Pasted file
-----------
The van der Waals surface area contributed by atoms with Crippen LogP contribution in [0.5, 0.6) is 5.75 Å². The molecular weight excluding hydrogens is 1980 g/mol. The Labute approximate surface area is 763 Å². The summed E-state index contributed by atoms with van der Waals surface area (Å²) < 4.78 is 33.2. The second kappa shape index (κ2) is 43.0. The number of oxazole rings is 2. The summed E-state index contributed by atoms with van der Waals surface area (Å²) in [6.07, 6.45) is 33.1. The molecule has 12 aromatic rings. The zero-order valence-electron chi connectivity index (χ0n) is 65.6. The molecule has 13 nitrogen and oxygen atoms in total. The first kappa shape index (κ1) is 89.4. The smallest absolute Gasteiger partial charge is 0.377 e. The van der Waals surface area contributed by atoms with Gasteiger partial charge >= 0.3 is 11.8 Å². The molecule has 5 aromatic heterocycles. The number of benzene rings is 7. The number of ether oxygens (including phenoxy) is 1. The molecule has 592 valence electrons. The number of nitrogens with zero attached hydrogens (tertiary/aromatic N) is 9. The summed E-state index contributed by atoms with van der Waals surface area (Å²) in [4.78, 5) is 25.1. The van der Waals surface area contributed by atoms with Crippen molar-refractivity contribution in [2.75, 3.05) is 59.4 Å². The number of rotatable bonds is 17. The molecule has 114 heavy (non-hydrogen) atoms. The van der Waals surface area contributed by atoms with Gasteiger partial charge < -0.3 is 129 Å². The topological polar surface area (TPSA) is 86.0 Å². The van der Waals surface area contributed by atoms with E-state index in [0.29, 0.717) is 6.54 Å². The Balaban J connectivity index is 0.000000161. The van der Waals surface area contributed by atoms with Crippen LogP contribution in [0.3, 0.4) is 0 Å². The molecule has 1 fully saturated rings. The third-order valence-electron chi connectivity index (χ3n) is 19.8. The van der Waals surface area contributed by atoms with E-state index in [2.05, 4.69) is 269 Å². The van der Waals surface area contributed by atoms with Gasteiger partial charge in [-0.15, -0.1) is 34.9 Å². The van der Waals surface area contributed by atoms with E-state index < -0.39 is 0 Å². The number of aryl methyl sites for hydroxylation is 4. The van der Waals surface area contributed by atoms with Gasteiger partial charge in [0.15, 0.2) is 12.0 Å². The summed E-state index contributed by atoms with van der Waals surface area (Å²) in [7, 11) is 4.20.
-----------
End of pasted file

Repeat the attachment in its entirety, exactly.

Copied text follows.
The van der Waals surface area contributed by atoms with Crippen LogP contribution in [0.5, 0.6) is 5.75 Å². The molecular weight excluding hydrogens is 1980 g/mol. The Labute approximate surface area is 763 Å². The summed E-state index contributed by atoms with van der Waals surface area (Å²) < 4.78 is 33.2. The second kappa shape index (κ2) is 43.0. The number of oxazole rings is 2. The summed E-state index contributed by atoms with van der Waals surface area (Å²) in [6.07, 6.45) is 33.1. The molecule has 12 aromatic rings. The zero-order valence-electron chi connectivity index (χ0n) is 65.6. The molecule has 13 nitrogen and oxygen atoms in total. The first kappa shape index (κ1) is 89.4. The smallest absolute Gasteiger partial charge is 0.377 e. The van der Waals surface area contributed by atoms with Gasteiger partial charge >= 0.3 is 11.8 Å². The molecule has 5 aromatic heterocycles. The number of benzene rings is 7. The number of ether oxygens (including phenoxy) is 1. The molecule has 592 valence electrons. The number of nitrogens with zero attached hydrogens (tertiary/aromatic N) is 9. The summed E-state index contributed by atoms with van der Waals surface area (Å²) in [4.78, 5) is 25.1. The van der Waals surface area contributed by atoms with Crippen molar-refractivity contribution in [2.75, 3.05) is 59.4 Å². The number of rotatable bonds is 17. The molecule has 114 heavy (non-hydrogen) atoms. The van der Waals surface area contributed by atoms with Gasteiger partial charge < -0.3 is 129 Å². The topological polar surface area (TPSA) is 86.0 Å². The van der Waals surface area contributed by atoms with E-state index in [0.29, 0.717) is 6.54 Å². The Balaban J connectivity index is 0.000000161. The van der Waals surface area contributed by atoms with Crippen LogP contribution in [0.3, 0.4) is 0 Å². The molecule has 1 fully saturated rings. The third-order valence-electron chi connectivity index (χ3n) is 19.8. The van der Waals surface area contributed by atoms with E-state index in [2.05, 4.69) is 269 Å². The van der Waals surface area contributed by atoms with Gasteiger partial charge in [-0.15, -0.1) is 34.9 Å². The van der Waals surface area contributed by atoms with E-state index < -0.39 is 0 Å². The number of aryl methyl sites for hydroxylation is 4. The van der Waals surface area contributed by atoms with Gasteiger partial charge in [0.15, 0.2) is 12.0 Å². The summed E-state index contributed by atoms with van der Waals surface area (Å²) in [7, 11) is 4.20.